Interview: Neil Oliver

The Coast presenter on how travelling around Britain's shoreline has opened his eyes to our rich heritage


Fans of the first series of Coast will remember that presenter Nick Crane always travelled with an umbrella – just in case he was caught out by the temperamental British weather. New anchor Neil Oliver has obviously taken a leaf out of Crane’s book. As he heads for the Needles – just off the Isle of Wight – on a beautifully sunny day, he packs his long johns and a cagoule.


“On the coast, the weather can literally change from minute to minute,” says Oliver. “You’re very aware that if nature decided to flex its muscles, you’re in trouble. We got caught in a thunderstorm on the Isle of Arran and, within minutes, the Transit van was axle-deep in water. A metal box. In water. In a thunderstorm. Not the best idea I’ve ever had.”

A member of Crane’s team for the first run, Oliver has taken charge for series two – Crane is still on board, along with some new faces – as over the course of eight episodes we visit some of the places that were missed first time around. Like the Solway Firth on the north west coast of Britain, for instance. An omission that caused complaints to RT, and in the Oliver household. “My mum and dad live there,” he laughs. “They had a right go at me. ‘Son, why did you no’ come and visit us?'”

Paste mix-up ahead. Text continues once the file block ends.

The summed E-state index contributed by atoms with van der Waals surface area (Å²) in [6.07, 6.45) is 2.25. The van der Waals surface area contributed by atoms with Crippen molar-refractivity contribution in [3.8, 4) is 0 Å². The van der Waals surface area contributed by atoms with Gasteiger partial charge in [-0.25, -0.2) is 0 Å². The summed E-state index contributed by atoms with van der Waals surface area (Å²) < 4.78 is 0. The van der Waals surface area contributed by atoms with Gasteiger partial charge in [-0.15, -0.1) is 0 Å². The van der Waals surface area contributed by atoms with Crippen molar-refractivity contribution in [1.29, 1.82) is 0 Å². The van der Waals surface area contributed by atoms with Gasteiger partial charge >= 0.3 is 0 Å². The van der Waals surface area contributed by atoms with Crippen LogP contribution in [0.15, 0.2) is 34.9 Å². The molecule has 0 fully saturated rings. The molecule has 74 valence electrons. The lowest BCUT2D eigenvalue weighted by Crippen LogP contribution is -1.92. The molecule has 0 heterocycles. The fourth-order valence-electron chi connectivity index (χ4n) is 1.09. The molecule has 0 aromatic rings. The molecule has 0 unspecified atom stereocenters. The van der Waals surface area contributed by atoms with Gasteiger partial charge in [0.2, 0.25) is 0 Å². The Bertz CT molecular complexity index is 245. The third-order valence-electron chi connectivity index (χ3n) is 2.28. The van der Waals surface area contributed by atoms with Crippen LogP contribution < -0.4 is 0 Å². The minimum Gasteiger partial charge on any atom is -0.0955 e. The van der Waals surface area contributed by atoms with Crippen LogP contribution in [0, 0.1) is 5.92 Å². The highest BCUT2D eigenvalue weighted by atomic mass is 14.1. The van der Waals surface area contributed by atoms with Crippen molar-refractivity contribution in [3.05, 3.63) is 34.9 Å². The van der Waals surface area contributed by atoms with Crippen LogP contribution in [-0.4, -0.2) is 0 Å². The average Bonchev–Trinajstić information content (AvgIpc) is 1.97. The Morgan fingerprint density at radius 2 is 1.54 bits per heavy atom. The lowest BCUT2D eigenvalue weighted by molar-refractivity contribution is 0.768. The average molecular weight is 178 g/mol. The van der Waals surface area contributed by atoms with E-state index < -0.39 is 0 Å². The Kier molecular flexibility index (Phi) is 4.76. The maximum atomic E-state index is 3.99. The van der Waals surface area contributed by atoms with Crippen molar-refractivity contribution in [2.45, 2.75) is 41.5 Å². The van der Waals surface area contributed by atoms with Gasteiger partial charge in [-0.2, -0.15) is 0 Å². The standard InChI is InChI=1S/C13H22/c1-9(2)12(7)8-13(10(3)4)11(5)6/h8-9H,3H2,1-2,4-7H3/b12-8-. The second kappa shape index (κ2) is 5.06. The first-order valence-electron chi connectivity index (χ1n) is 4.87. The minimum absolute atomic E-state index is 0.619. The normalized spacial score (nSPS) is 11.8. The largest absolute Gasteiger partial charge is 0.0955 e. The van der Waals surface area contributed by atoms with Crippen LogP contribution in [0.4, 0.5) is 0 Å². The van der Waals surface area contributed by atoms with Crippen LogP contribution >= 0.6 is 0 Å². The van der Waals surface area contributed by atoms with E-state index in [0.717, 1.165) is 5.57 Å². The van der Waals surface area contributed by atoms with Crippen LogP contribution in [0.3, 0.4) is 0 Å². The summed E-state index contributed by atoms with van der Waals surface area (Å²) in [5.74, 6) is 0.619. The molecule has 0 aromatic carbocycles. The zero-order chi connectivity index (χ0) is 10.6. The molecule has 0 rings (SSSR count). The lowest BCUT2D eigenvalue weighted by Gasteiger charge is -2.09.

Other destinations include Liverpool, Cornwall, Newcastle, Hull and even London’s Thames Estuary. Many of these areas have seen their dockyards and fishing industries devastated in recent years, but Oliver was surprised by the upbeat attitude of the locals.

“Even though these areas have seen their industries disappear, the communities are still there and they’re moving forward. If you listen to the news, it sounds like the whole country’s going to hell in a handcart, but people are still fiercely proud of where they come from – fiercely proud of their patch of coastline. I think that’s one of the reasons the show has been so successful.”

Another of the unexpected highlights was Dungeness on the Kent Coast, one of the largest expanses of shingle in the world, and home to two nuclear power stations. “It’s a staggering sight,” says Oliver. “Like a set from a science fiction movie. Totally desolate and windswept, with the throb of the power stations under your feet.”


Having now completed two tours of the British coastline, you might expect Oliver to be ready for a holiday abroad. Not so. He’s more interested in his own backyard. “Sadly, I think we’ve become preoccupied with distance. I may have done a lot of miles in Britain, but it’s left me with a hunger to find out more about the place I live.”